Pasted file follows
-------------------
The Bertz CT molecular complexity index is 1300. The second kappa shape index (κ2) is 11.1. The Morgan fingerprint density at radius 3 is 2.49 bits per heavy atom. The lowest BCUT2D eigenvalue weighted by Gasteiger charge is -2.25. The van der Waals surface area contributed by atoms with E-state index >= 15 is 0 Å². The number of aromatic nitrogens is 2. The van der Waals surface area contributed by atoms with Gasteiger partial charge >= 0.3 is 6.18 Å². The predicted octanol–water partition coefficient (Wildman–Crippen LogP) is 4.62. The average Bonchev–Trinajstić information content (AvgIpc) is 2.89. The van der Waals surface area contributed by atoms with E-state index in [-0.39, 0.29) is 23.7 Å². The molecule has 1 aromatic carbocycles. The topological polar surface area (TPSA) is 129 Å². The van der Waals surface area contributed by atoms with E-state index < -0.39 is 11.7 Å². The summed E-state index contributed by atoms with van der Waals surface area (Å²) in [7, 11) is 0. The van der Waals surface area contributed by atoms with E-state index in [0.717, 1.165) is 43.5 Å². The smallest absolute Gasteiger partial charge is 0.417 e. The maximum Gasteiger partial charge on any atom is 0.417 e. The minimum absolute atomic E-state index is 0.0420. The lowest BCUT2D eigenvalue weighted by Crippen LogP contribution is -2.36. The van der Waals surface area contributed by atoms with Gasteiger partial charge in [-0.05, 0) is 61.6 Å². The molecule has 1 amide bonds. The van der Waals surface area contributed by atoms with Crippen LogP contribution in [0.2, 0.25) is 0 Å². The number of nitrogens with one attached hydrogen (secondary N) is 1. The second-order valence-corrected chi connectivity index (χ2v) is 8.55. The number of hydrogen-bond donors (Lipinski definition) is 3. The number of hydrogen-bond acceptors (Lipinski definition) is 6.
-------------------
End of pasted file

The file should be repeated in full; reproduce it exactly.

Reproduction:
The Bertz CT molecular complexity index is 1300. The second kappa shape index (κ2) is 11.1. The Morgan fingerprint density at radius 3 is 2.49 bits per heavy atom. The lowest BCUT2D eigenvalue weighted by Gasteiger charge is -2.25. The van der Waals surface area contributed by atoms with E-state index >= 15 is 0 Å². The number of aromatic nitrogens is 2. The van der Waals surface area contributed by atoms with Gasteiger partial charge >= 0.3 is 6.18 Å². The predicted octanol–water partition coefficient (Wildman–Crippen LogP) is 4.62. The average Bonchev–Trinajstić information content (AvgIpc) is 2.89. The van der Waals surface area contributed by atoms with E-state index in [-0.39, 0.29) is 23.7 Å². The molecule has 1 aromatic carbocycles. The topological polar surface area (TPSA) is 129 Å². The van der Waals surface area contributed by atoms with E-state index < -0.39 is 11.7 Å². The summed E-state index contributed by atoms with van der Waals surface area (Å²) in [7, 11) is 0. The van der Waals surface area contributed by atoms with E-state index in [0.717, 1.165) is 43.5 Å². The smallest absolute Gasteiger partial charge is 0.417 e. The maximum Gasteiger partial charge on any atom is 0.417 e. The minimum absolute atomic E-state index is 0.0420. The lowest BCUT2D eigenvalue weighted by Crippen LogP contribution is -2.36. The van der Waals surface area contributed by atoms with Gasteiger partial charge in [-0.05, 0) is 61.6 Å². The molecule has 1 amide bonds. The van der Waals surface area contributed by atoms with Crippen LogP contribution in [0.2, 0.25) is 0 Å². The number of nitrogens with one attached hydrogen (secondary N) is 1. The second-order valence-corrected chi connectivity index (χ2v) is 8.55. The number of hydrogen-bond donors (Lipinski definition) is 3. The number of hydrogen-bond acceptors (Lipinski definition) is 6.